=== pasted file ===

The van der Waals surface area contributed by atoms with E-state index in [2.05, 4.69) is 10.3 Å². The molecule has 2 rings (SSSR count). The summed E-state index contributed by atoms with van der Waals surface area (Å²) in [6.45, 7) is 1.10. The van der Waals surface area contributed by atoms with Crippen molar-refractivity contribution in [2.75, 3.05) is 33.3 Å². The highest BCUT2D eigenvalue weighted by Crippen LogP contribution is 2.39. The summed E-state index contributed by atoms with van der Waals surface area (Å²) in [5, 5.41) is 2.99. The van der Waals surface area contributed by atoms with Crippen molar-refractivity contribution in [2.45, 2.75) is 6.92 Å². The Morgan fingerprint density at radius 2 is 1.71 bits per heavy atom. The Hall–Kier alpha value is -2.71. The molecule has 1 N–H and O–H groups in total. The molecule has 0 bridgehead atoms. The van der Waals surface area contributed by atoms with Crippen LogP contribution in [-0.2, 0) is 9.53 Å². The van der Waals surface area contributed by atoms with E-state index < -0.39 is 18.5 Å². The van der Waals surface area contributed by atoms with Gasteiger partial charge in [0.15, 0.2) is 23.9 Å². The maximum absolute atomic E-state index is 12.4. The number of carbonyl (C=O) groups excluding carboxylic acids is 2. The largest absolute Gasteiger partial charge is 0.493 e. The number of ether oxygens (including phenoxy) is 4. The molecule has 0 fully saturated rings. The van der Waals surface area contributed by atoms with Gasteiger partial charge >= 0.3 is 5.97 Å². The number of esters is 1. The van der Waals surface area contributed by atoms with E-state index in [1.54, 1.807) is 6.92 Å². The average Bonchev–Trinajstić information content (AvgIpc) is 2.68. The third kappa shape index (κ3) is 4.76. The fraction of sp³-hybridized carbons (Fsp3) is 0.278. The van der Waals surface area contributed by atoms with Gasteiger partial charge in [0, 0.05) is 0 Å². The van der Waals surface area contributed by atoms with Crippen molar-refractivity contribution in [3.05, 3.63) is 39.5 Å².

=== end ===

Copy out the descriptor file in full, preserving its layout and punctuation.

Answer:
The van der Waals surface area contributed by atoms with E-state index in [2.05, 4.69) is 10.3 Å². The molecule has 2 rings (SSSR count). The summed E-state index contributed by atoms with van der Waals surface area (Å²) in [6.45, 7) is 1.10. The van der Waals surface area contributed by atoms with Crippen molar-refractivity contribution in [2.75, 3.05) is 33.3 Å². The highest BCUT2D eigenvalue weighted by Crippen LogP contribution is 2.39. The summed E-state index contributed by atoms with van der Waals surface area (Å²) in [5, 5.41) is 2.99. The van der Waals surface area contributed by atoms with Crippen molar-refractivity contribution in [2.45, 2.75) is 6.92 Å². The Morgan fingerprint density at radius 2 is 1.71 bits per heavy atom. The Hall–Kier alpha value is -2.71. The molecule has 1 N–H and O–H groups in total. The molecule has 0 bridgehead atoms. The van der Waals surface area contributed by atoms with Crippen LogP contribution in [-0.2, 0) is 9.53 Å². The van der Waals surface area contributed by atoms with E-state index < -0.39 is 18.5 Å². The van der Waals surface area contributed by atoms with Gasteiger partial charge in [0.15, 0.2) is 23.9 Å². The maximum absolute atomic E-state index is 12.4. The number of carbonyl (C=O) groups excluding carboxylic acids is 2. The largest absolute Gasteiger partial charge is 0.493 e. The number of ether oxygens (including phenoxy) is 4. The molecule has 0 fully saturated rings. The van der Waals surface area contributed by atoms with Gasteiger partial charge >= 0.3 is 5.97 Å². The number of esters is 1. The van der Waals surface area contributed by atoms with E-state index in [1.54, 1.807) is 6.92 Å². The average Bonchev–Trinajstić information content (AvgIpc) is 2.68. The third kappa shape index (κ3) is 4.76. The fraction of sp³-hybridized carbons (Fsp3) is 0.278. The van der Waals surface area contributed by atoms with Gasteiger partial charge in [0, 0.05) is 0 Å². The van der Waals surface area contributed by atoms with Crippen molar-refractivity contribution in [3.05, 3.63) is 39.5 Å².